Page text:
Eve: Your homeland?

Jean: A city, the city I was born in, Bordeaux. Paris, I lived there for many years. But no night has passed without me coming back here.

Eve: I know that city. Too bad we didn’t meet earlier. Bordeaux. I noticed something odd there, a mirage. Of a church. Noontime, an antique market. I ate couscous with lamb and drank wine. Maybe I drank too much wine. It was called Concorde. And then I saw something, a figure, maybe of a woman. The people laughed at me. I’ve forgotten what the church was called. Maybe it meant something significant. I you had been there …

Eve looks at Jean.

Jean: I might have laughed too.

Eve: And still you would have understood me.

Jean: People often think that. But usually it’s an illusion. There aren’t many like Papa Gruber.

Eve: How’s that?

Jean: People are no angels.

Eve: No.

Jean: Only some …




Eve: What’s your name?

Jean: Jean.

Eve: I’m Eve Marie.

Jean: Bon jour, Eve Marie.

Eve: Farewell, Jean.


Alerte aux Ombres7. Szene. Collage von Ton – Licht – Wort

PROJEKTION Im Steinbruch.

Der Filmstill bleibt blass auf der Projektionsleinwand sichtbar.

Hackenschläge, Eisen auf Stein. Ein Peitschenknall. Laufende Schritte. Schnelle Atemzüge. Wind rauscht.

Stöhnen, Flüstern. Vielstimmig ein Wort: „Arbeit!“ Ein Kanon in verschiedenen Sprachen: deutsch, französisch, polnisch, italienisch, flämisch, holländisch, russisch, serbokroatisch…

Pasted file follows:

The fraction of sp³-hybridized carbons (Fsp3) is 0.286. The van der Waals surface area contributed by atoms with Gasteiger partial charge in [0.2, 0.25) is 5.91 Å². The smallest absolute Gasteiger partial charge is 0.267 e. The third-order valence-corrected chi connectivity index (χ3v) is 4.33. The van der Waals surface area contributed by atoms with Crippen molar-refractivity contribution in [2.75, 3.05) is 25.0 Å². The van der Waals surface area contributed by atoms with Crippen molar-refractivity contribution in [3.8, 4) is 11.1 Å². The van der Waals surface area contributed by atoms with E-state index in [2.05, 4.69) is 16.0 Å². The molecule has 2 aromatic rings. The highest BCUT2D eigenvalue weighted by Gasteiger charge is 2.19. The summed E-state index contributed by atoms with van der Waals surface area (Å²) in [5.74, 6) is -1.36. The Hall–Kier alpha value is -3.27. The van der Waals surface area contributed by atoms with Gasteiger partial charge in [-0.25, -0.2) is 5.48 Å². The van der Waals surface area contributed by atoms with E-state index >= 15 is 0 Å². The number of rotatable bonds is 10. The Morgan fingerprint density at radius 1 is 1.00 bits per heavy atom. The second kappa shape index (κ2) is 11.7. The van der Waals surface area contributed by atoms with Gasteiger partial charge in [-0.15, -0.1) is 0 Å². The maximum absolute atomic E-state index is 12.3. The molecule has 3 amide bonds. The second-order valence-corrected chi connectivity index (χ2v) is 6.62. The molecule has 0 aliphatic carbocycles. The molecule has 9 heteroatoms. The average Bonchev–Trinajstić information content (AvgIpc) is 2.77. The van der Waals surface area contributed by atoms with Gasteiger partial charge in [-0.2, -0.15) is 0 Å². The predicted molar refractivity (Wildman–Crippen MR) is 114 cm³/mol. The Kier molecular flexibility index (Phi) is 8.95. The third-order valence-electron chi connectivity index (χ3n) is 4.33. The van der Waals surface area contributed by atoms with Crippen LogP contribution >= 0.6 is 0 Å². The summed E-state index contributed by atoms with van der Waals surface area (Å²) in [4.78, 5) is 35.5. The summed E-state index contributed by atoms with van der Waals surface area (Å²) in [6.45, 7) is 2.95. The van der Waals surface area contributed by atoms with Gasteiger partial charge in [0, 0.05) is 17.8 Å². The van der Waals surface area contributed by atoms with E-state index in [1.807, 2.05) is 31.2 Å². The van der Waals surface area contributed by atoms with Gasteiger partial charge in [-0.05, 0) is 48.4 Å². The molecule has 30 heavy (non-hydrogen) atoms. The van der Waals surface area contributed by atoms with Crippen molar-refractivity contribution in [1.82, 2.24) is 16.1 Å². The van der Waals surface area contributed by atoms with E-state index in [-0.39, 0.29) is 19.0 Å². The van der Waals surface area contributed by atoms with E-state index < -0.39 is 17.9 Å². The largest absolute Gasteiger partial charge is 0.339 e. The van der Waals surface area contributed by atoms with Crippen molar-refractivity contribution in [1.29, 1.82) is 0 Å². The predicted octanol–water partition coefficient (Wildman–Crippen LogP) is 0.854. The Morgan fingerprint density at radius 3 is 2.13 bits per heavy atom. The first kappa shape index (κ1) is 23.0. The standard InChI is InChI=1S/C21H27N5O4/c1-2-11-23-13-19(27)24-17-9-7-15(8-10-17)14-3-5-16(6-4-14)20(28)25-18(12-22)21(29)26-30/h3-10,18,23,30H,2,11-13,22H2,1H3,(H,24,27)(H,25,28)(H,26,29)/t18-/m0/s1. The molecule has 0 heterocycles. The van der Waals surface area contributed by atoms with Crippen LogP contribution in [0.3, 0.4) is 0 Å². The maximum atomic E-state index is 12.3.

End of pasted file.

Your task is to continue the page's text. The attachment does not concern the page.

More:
Über die dunkle Bühne springen Lichtpunkte, Taschenlampe in der Dunkelheit, Reflexionen von Sonnenlicht.

Eindringlich gemurmelte, unverständliche Sätze. Dann Stille.

DUNKEL. Eine Stimme:

Stimme aus der Dunkelheit: Er schaute gern aus dem Fenster und beobachtete die Arbeiter im Steinbruch. Wenn er einen Moment der Untätigkeit feststellte, sprang er auf sein Motorrad und raste zu der Stelle hin. Schlendrian und Faulheit waren ihm verhasst. Wenn er den Häftling erwischte, zog er ihn zur Verantwortung. Er besaß ungemeine Körperkräfte. Mit einem Schlag ins Gesicht brach er gewöhnlich den Kiefer.


Le Figaro, Vorankündigung November 2009

Vendredi 20 novembre, c’est Anges de midi de Susanne Ayoub que l’on entendra. Une traduction de Henri Christophe (le nom de traducteur de Heinz Schwarzinger) d’un texte qui date de 2009. L’auteur est née à Bagdad en 1956 et vit depuis six ans à Vienne. C’est un auteur de romans, de poèmes, qui a énormément écrit pour la radio comme pour le théâtre, composé des scénarios, donné des tribunes aux journaux. Une femme très engagée qui a fondée sa propre compagnie de théâtre, Trio et qui a été récompensée par de nombreux prix.

Mittagsengel avait signé un court métrage, Mai à Mauthausen qui s’inspirait de la même figure, Jean Cayrol qui avait été interné en 1944 à Gusen, un camp de concentration près de Mauthausen, comme jeune résistant. Protégé, caché par ses camarades co-détenus sous la table de l’atelier, il écrit. Cinquante ans plus tard, Jean Cayrol publie ces textes : Alerte aux ombres.

C’est de ce destin et de ces textes que s’inspire Susanne Ayoub.